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Five Things You Didn’t Know You Could Do with Kids in Vietnam

Brook Wilkinson | March 28, 2016

When you think Vietnam, do you think kid-friendly? I sure didn’t. But while visiting with my four-year-old (you can read more about our trip here), I found five fun things that I never expected we’d be able to do there:

Eat Italian-grandmother-worthy pasta. An English menu and Western dishes are usually two things I steer clear of in Asia—except when I have a four-year-old in tow. Restaurants that serve both the local cuisine and tourist-friendly pizzas and pastas usually are mediocre at best. But at Good Morning Vietnam, in Hoi An’s old town, we were served pasta with delectably fresh pesto  sauce; unsalted bread just like you’d find in Tuscany; and a complimentary, housemade limoncello digestif. They have a second outpost in Nha Trang, likely just as good.

Play traditional Vietnamese musical instruments. Andrea Ross, our Trusted Travel Expert for Southeast Asia, arranged for us to visit the Truc Mai House, whose occupants have been granted special permission by the government to share their knowledge of traditional music with guests. Not only did they give us a private concert on the iconic monochord zither (whose   sound we all associate with Vietnam, unwittingly or not), as well as ancient instruments made of bamboo and stones, afterward they let my son pluck away at their prized instruments. This kind of interactive experience is exactly what keeps young kids engaged in a foreign land.

Ba Cay Choi Saigon with kids

Our fabulous Saigon guide, took us to one of his daughters’ favorite haunts: Ba Cay Choi (Three Broomsticks Town), a fantastical, spooky place full of fairy houses. Photo: Ryan Damm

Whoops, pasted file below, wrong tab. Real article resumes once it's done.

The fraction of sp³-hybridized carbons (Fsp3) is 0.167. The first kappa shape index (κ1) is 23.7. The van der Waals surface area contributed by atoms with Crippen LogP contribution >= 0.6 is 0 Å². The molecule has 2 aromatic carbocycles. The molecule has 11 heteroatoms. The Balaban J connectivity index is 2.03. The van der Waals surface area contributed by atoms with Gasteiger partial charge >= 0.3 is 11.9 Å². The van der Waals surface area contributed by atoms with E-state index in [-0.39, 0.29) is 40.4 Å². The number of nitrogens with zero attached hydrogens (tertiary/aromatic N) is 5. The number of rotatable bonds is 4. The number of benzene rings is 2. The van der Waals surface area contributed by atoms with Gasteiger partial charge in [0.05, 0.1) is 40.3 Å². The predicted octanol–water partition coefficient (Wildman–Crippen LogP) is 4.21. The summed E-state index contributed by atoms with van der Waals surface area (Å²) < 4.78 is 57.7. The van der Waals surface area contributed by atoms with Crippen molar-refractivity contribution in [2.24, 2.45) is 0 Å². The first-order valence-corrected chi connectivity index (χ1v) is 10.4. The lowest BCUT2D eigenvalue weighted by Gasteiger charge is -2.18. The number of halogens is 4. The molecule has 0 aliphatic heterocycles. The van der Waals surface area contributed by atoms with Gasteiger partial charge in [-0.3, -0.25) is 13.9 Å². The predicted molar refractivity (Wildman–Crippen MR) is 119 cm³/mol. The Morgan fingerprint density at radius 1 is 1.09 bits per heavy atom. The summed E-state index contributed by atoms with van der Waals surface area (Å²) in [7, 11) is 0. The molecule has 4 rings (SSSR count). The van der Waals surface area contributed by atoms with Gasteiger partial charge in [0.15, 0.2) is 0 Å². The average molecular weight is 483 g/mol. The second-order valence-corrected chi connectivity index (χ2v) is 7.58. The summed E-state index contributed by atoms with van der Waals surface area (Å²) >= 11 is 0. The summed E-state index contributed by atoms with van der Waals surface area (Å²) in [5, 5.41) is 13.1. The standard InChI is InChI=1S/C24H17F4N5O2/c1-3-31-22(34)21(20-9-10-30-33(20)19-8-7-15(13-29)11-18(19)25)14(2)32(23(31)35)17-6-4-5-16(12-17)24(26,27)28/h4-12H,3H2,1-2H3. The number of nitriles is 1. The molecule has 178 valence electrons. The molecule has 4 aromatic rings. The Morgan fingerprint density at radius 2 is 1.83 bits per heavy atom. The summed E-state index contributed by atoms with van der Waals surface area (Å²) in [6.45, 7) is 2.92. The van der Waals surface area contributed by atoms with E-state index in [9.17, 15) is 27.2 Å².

Bake cupcakes that Harry Potter would love. Khoa Nguyen, our fabulous Saigon guide, took us to one of his daughters’ favorite haunts: Ba Cay Choi (Three Broomsticks Town), a fantastical, spooky place full of fairy houses, gnarled wood accents, a ceramic-painting studio, and a kitchen fit for a witch, where kids can mix ingredients such as “fatty bug oil” and “fly milk” to make their own sweets. It seemed completely out of place in the middle of an Asian metropolis, and yet we were the only foreigners in the joint, surrounded by frolicking kids and emo teens.

Have a tea party. On the fourth floor of a shabby apartment building in the middle of Saigon—you have to walk through an entryway crammed with motorbikes to reach the dingy elevator—sits Partea, a darling tearoom of the English rather than Asian persuasion. Pick your cup and your tea (choosing among over 60 flavors, from earl gray to passion fruit to caramel popcorn), and the frilly-aproned staff will heat your leaves in a glass pot, kept warm at your table with a candle. It’s a welcome respite of white walls and flowery tablecloths amid the soot and chaos of this busy city. And just like Ba Cay Choi, it’s filled with locals, not foreigners.

Dingo Deli in Hoi An trampoline

Dingo Deli in Hoi An had a backyard with a bamboo-and-rope climbing structure, swings, and a trampoline. Photo: Ryan Damm

Find playgrounds in restaurants. Eating politely in public three times a day is tough for even the most well-mannered kids.  That’s why we were delighted to find the Dingo Deli in Hoi An and Snap Café in Saigon, both of which have sandy play areas for tykes to run around in while the adults linger over a meal. Dingo has a long menu of Australian and American favorites, from meat pies to safe-to-eat salads, and a backyard with a bamboo-and-rope climbing structure, swings, and a trampoline. Snap Café, which is located in an expat-heavy neighborhood, has a spiffier, more elaborate play area, and serves crowd-pleasers from a variety of cuisines—including surprisingly tasty Vietnamese choices.

 

Be a smarter traveler: Use Wendy’s WOW List to plan your next trip. You can also follow her on Facebook and Twitter @wendyperrin, and sign up for her weekly newsletter to stay in the know.

Disclosure: Journeys Within and their partners provided most elements of the writer’s trip (hotels, intra-Asia airfare, guides, ground transportation, and sightseeing entry fees) free of charge. In keeping with WendyPerrin.com standard practice, there was no request for coverage on Journeys Within’s part, nor was anything promised on ours. You can read our sponsored travel agreement with Journeys Within here

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